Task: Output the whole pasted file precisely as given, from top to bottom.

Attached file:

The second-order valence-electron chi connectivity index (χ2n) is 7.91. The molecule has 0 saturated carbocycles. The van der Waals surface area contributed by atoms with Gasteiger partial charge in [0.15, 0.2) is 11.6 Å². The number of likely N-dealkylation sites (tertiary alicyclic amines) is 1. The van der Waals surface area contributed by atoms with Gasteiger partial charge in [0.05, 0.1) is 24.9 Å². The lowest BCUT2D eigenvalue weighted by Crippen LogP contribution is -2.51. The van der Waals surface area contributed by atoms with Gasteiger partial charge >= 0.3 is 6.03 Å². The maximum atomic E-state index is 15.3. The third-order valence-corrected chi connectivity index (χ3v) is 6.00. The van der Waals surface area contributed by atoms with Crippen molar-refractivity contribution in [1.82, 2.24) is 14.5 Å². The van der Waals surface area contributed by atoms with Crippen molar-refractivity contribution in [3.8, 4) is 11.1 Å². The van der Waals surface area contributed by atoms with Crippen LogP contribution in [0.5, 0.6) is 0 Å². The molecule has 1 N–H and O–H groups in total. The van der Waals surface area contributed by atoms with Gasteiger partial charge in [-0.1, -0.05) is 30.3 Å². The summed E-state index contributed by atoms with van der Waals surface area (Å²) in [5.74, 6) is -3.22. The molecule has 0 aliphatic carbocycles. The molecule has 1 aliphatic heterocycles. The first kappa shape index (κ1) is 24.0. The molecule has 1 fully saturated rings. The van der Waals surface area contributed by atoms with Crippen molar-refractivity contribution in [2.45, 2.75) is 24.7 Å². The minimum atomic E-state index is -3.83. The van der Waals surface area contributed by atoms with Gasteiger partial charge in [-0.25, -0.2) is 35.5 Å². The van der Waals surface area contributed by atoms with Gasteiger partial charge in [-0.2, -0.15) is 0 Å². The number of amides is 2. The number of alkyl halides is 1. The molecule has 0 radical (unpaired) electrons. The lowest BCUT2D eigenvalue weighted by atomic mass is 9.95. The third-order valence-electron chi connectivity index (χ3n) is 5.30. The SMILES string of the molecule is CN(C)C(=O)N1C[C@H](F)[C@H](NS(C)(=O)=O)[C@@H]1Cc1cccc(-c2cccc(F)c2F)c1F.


The second-order valence-electron chi connectivity index (χ2n) is 7.91. The molecule has 0 saturated carbocycles. The van der Waals surface area contributed by atoms with Gasteiger partial charge in [0.15, 0.2) is 11.6 Å². The number of likely N-dealkylation sites (tertiary alicyclic amines) is 1. The van der Waals surface area contributed by atoms with Gasteiger partial charge in [0.05, 0.1) is 24.9 Å². The lowest BCUT2D eigenvalue weighted by Crippen LogP contribution is -2.51. The van der Waals surface area contributed by atoms with Gasteiger partial charge >= 0.3 is 6.03 Å². The maximum atomic E-state index is 15.3. The third-order valence-corrected chi connectivity index (χ3v) is 6.00. The van der Waals surface area contributed by atoms with Crippen molar-refractivity contribution in [1.82, 2.24) is 14.5 Å². The van der Waals surface area contributed by atoms with Crippen molar-refractivity contribution in [3.8, 4) is 11.1 Å². The van der Waals surface area contributed by atoms with Crippen LogP contribution in [0.5, 0.6) is 0 Å². The molecule has 1 N–H and O–H groups in total. The van der Waals surface area contributed by atoms with Gasteiger partial charge in [-0.1, -0.05) is 30.3 Å². The summed E-state index contributed by atoms with van der Waals surface area (Å²) in [5.74, 6) is -3.22. The molecule has 0 aliphatic carbocycles. The molecule has 1 aliphatic heterocycles. The first kappa shape index (κ1) is 24.0. The molecule has 1 fully saturated rings. The van der Waals surface area contributed by atoms with Crippen molar-refractivity contribution in [2.45, 2.75) is 24.7 Å². The minimum atomic E-state index is -3.83. The van der Waals surface area contributed by atoms with Gasteiger partial charge in [-0.25, -0.2) is 35.5 Å². The van der Waals surface area contributed by atoms with Gasteiger partial charge in [-0.2, -0.15) is 0 Å². The number of amides is 2. The number of alkyl halides is 1. The molecule has 0 radical (unpaired) electrons. The lowest BCUT2D eigenvalue weighted by atomic mass is 9.95. The third-order valence-electron chi connectivity index (χ3n) is 5.30. The SMILES string of the molecule is CN(C)C(=O)N1C[C@H](F)[C@H](NS(C)(=O)=O)[C@@H]1Cc1cccc(-c2cccc(F)c2F)c1F.